The Las Vegas Philharmonic will pay tribute to the victims of this past week’s tragic shooting and honor first responders at its October 14 concert to help heal the deep wounds being felt across the entire community.
“It’s an honor and a privilege to be able to play music for my personal community, for my friends and family, and guests who are here in our house, to do something small that can help them heal,” said De Ann Letourneau, the Philharmonic’s concertmaster. “It’s like welcoming everyone into our home, to help a huge, mass healing in any way that we can. That’s the ultimate gift that we musicians, that’s the best we have to offer.”
The Philharmonic will perform Beethoven’s Fifth Symphony instead of the originally programmed Bruckner Symphony No. 1 and will begin the concert with Barber’s Adagio for Strings. Some tickets are also being given out for free to first-responders in the city’s police, fire and EMS services, hospital workers and anyone seeking, in the orchestra’s words, “the refuge and solace of music.”
The city remains shaken after a gunman opened fire from an upper floor on the Mandalay Bay Resort and Casino onto the crowd at the Route 91 Harvest country music festival, killing 58 and wounding nearly 500.
The Philharmonic’s response, while a very specific case, illustrates how orchestras can often reach out to support and heal their communities, and A Tempo this week will examine how this trend has been growing in recent years. A Tempo host Rachel Katz this week speaks with Letourneau, as well as with Jesse Rosen, president and CEO of the League of American Orchestras. The League earlier this year released the results of a survey of its members about the ways in which orchestras are providing educational and wellness programs, and partnering with social service organizations that promote diversity or are tackling issues such as poverty and homelessness.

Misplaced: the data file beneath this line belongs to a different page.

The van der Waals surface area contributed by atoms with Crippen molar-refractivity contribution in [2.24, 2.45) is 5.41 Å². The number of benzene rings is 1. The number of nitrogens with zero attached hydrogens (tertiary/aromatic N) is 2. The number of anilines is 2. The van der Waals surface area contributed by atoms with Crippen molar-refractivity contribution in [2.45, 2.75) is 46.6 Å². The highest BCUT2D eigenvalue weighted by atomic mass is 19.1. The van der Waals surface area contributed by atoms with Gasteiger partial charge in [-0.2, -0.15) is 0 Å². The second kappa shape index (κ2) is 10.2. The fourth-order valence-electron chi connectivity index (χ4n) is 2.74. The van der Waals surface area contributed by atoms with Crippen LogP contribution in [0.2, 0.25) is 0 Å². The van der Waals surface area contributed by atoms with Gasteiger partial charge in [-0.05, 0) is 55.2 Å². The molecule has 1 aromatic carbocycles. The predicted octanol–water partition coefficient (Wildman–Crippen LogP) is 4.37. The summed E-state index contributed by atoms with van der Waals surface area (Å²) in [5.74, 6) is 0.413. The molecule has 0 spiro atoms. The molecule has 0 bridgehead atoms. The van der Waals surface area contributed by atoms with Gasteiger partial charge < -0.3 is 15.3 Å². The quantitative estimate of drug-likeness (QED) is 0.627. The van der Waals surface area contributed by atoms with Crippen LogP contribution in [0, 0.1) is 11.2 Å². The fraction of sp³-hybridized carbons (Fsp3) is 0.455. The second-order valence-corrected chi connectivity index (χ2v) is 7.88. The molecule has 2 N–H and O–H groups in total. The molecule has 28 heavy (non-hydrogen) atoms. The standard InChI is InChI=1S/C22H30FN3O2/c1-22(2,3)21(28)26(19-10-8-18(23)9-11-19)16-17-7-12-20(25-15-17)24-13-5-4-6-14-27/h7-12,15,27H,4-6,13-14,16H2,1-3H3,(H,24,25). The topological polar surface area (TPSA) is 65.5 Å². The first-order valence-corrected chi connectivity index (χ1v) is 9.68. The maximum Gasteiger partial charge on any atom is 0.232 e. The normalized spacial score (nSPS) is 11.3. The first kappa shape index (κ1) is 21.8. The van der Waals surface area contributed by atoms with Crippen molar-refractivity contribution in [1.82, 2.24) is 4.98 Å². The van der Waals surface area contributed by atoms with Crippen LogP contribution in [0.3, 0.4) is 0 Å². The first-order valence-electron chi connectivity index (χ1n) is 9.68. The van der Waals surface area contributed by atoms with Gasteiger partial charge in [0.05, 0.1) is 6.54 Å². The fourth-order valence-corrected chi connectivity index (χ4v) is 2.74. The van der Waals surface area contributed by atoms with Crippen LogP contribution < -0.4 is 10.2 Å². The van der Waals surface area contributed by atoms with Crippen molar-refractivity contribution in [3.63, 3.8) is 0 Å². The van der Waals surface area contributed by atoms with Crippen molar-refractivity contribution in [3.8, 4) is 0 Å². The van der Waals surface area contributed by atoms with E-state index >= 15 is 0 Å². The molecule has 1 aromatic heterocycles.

Orchestras have been expanding some of their more traditional educational concert programs to include music education and training programs in schools and side-by-side rehearsal and performance opportunities for young and amateur musicians. Others have teamed up with organizations to bring music to homeless shelters or provide music therapy programs to hospitals.
“In order for orchestras to continue to sustain and also grow their support, they’ve got to be involved in contributing to their communities in a wider array of activities,” Rosen said. “One of the reasons why orchestras are fine with the long game is they find it incredibly rewarding.”
In another recent example, The Philadelphia Orchestra on Friday announced that it was partnering with The Kimmel Center for the Performing Arts and the local cultural organization Taller Puertorriqueño to raise funds during this month’s concert performances of West Side Story to support hurricane relief efforts in Puerto Rico.
A Tempo can be heard Saturday at 7 pm.